Mount Kenya National Park

Mount Kenya National Park is a 715 sq kilometer (276 sq mi) conservation ring declared in 1949 to protect Mount Kenya with a peak of 5,199 meters (17,057 ft), wildlife and the surrounding environment, which is a habitat for wild animals and water catchments to supply to the Central Province of Kenya.

Mount Kenya National Park is surrounded by a forest reserve where in April 1978 designated the UNESCO Biosphere Reserve and became a UNESCO World Heritage Site in 1997. This mountain is the stratovolcano as the second highest mountain in Africa after Mount Kilimanjaro (5,895 meters, 19,341 ft) in Tanzania.

Xvlor Mount Kenya National Park is reserve to protect 5199 meters stratovolcano Mount Kenya National Park is reserve to protect 5199 meters stratovolcano

The Kenyan government has four reasons to create a national park around Mount Kenya is tourism for local and national economies, preserving the magnificent scenic beauty, preserving the biodiversity within the park, and preserving the water for the surrounding area.

Most of the park is above the contour line of 3,000 meters (9,800 feet) and the forest reserve has an area of 705 sq kilometers (272 sq mi). Volcanic sediments in the surrounding area and freshwater volumes that descend from the slopes make the area fertile and highly profitable for agriculture.


Mount Kenya is active on Plio-Pleistocene where the original crater may have a height of more than 6,000 meters (19,700 feet) and the entire peak is covered with an ice cap that ultimately erodes the peak to what it is today. The steep V-shaped valley with many tributaries has been transformed into a U-shape and shallower with a flatter pan.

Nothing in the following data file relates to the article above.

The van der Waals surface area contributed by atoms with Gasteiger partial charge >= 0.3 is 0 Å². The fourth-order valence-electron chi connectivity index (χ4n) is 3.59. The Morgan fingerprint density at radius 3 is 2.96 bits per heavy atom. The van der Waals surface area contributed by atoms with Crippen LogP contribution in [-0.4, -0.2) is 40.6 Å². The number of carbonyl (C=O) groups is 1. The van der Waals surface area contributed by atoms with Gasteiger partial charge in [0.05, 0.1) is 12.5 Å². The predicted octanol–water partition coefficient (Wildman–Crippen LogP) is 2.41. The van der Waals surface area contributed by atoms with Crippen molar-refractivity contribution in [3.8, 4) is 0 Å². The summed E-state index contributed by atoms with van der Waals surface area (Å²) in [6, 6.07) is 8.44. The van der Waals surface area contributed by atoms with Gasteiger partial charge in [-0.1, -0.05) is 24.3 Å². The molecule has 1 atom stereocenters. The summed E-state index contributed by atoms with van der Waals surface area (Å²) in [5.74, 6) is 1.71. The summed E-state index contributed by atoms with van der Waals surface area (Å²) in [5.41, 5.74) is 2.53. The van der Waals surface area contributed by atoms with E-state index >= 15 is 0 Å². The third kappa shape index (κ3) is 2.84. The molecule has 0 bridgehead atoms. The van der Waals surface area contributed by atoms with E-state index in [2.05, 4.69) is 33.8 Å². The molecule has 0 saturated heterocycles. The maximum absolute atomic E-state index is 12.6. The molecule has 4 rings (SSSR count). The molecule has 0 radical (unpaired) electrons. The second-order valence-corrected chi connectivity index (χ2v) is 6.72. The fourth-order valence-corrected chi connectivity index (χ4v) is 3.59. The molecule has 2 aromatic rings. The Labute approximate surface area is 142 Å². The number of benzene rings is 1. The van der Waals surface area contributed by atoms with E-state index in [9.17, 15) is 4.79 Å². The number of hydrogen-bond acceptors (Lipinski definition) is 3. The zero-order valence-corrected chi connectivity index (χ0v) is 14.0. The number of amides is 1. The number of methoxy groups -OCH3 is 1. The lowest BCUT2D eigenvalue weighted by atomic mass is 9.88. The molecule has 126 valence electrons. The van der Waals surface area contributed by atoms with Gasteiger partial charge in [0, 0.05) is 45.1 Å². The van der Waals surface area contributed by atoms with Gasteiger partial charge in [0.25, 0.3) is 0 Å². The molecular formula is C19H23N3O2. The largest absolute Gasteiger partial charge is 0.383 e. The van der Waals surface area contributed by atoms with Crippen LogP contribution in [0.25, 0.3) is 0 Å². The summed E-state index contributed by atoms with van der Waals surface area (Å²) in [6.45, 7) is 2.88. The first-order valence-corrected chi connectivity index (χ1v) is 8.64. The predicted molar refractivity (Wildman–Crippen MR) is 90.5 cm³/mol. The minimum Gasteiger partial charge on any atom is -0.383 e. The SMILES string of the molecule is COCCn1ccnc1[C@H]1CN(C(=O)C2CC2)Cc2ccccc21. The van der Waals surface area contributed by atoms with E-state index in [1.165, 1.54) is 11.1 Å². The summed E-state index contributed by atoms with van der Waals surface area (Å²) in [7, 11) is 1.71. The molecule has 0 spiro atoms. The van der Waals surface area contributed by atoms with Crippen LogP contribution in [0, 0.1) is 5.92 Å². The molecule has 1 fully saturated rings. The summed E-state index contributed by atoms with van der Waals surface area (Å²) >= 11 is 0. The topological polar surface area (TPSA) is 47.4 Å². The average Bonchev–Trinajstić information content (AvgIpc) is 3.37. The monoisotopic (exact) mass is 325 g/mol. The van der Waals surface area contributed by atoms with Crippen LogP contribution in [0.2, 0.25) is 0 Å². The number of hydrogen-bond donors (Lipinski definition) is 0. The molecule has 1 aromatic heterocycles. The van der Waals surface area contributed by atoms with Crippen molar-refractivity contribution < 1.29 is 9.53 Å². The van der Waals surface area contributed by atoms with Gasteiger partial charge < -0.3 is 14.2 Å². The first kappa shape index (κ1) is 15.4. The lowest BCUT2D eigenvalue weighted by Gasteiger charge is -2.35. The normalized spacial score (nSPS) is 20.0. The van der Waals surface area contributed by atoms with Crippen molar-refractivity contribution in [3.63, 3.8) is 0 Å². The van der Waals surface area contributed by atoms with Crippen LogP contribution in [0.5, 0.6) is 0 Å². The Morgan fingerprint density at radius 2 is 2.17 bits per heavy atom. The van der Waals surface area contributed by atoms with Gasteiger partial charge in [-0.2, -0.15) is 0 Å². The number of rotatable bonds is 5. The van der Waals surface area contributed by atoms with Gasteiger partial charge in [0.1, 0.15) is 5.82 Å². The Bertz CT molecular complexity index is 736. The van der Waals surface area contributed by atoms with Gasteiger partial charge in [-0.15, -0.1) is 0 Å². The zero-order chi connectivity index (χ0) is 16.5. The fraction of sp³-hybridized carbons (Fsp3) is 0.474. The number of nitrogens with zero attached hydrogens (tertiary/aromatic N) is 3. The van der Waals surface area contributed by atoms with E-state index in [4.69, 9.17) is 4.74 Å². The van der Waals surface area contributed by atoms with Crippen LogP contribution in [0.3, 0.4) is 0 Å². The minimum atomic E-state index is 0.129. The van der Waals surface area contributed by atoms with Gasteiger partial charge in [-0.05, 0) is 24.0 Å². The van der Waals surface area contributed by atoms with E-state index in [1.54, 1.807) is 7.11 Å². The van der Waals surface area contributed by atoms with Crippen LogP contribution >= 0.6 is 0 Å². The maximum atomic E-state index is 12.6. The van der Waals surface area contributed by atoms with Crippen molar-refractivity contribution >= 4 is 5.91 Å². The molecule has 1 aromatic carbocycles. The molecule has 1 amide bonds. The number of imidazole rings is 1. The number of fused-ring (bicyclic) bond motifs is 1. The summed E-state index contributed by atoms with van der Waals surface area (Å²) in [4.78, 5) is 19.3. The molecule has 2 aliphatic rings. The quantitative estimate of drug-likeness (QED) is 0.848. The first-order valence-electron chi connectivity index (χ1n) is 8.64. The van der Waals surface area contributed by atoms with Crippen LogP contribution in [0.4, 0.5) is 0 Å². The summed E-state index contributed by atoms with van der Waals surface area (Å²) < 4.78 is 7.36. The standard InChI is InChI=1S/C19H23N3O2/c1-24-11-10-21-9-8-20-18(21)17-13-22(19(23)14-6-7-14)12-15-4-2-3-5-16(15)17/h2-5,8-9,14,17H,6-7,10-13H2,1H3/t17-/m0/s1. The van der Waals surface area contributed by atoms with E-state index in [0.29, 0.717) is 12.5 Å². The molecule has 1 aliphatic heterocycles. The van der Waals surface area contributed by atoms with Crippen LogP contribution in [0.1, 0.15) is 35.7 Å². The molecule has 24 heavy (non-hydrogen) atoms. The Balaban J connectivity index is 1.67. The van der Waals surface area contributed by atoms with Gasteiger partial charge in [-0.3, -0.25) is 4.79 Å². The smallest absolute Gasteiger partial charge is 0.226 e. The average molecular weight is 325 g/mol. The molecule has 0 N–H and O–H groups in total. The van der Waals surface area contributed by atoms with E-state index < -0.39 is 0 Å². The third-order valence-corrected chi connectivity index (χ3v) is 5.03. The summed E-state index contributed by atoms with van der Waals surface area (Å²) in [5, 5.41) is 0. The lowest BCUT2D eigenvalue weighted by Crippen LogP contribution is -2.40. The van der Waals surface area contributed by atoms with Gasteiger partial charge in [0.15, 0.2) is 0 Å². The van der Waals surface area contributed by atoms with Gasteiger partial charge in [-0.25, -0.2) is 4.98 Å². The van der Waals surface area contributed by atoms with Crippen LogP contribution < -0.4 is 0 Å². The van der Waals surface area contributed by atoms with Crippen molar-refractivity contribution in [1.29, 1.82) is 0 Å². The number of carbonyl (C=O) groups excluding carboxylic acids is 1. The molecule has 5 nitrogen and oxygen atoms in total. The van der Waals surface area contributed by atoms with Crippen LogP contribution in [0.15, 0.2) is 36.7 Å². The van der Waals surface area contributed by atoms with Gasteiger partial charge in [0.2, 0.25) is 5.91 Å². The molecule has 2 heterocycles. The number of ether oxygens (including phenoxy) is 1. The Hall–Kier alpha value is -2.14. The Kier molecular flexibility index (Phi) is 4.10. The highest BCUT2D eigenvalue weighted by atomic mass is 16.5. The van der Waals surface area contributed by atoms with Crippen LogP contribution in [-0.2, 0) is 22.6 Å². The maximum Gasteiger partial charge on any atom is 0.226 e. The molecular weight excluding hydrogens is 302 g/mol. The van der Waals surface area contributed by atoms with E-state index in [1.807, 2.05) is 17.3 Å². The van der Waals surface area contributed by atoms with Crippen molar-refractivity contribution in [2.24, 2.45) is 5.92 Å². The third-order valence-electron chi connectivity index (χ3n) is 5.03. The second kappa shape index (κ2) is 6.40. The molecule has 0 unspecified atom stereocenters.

Rocks are mainly basalt, rhomb porphyrites, phonolites, kenytes and trachytes. In 1893 the expedition reached Lewis Glacier at 5,000 meters (16,400 feet) and confirmed the volcano was extinct. The first thorough survey by the Europeans was not done until 1966.

The peaks of Mount Kenya are almost all located near the center of the mountain. The peak has only moss and small alpine plants that grow in the crevices of the rock. The highest peaks are Batian (5,199 m, 17,057 ft), Nelion (5,188 m, 17,021 ft) and Lenana (4,985 m, 16,355 ft). Batian and Nelion are 250 meters (270 yd) separated by Gate of the Mists (5.144 m, 16,877 ftt).

Other peaks are Coryndon (4,960 m, 16,273 ft), Piggot (4,957 m, 16,263 ft), Dutton (4,885 m, 16,027 ft), John (4,883 m, 16,020 ft), John Minor (4,875 m, 15,994 ft) , Krapf Rognon (4,800, 15,748 ft), Peter (4,757, 15,784 ft)) and Midget Peak (4,700 m, 15,420 ft), Terere (4,714, 15,466 ft), Sendeyo (4,704 m , 15,433 ft) and The Hat (4,639 m, 15,220 ft).

Glaciers on Mount Kenya retreat quickly and every year less snow accumulates in winter that melts in summer, even in Lewis Glacier in the winter with no new ice formations. It is estimated that less than 30 years of ice will disappear entirely on Mount Kenya.

Although Mount Kenya on the equator of night temperature produces periglacial and permafrost land a few centimeters below the surface. The patterned ground is present at 3,400 meters (11,155 feet) to the west of Mugi Hill. This mound grows due to the freezing and liquefying of repeated soil with more water. Daily expansion and contraction prevent vegetation formation.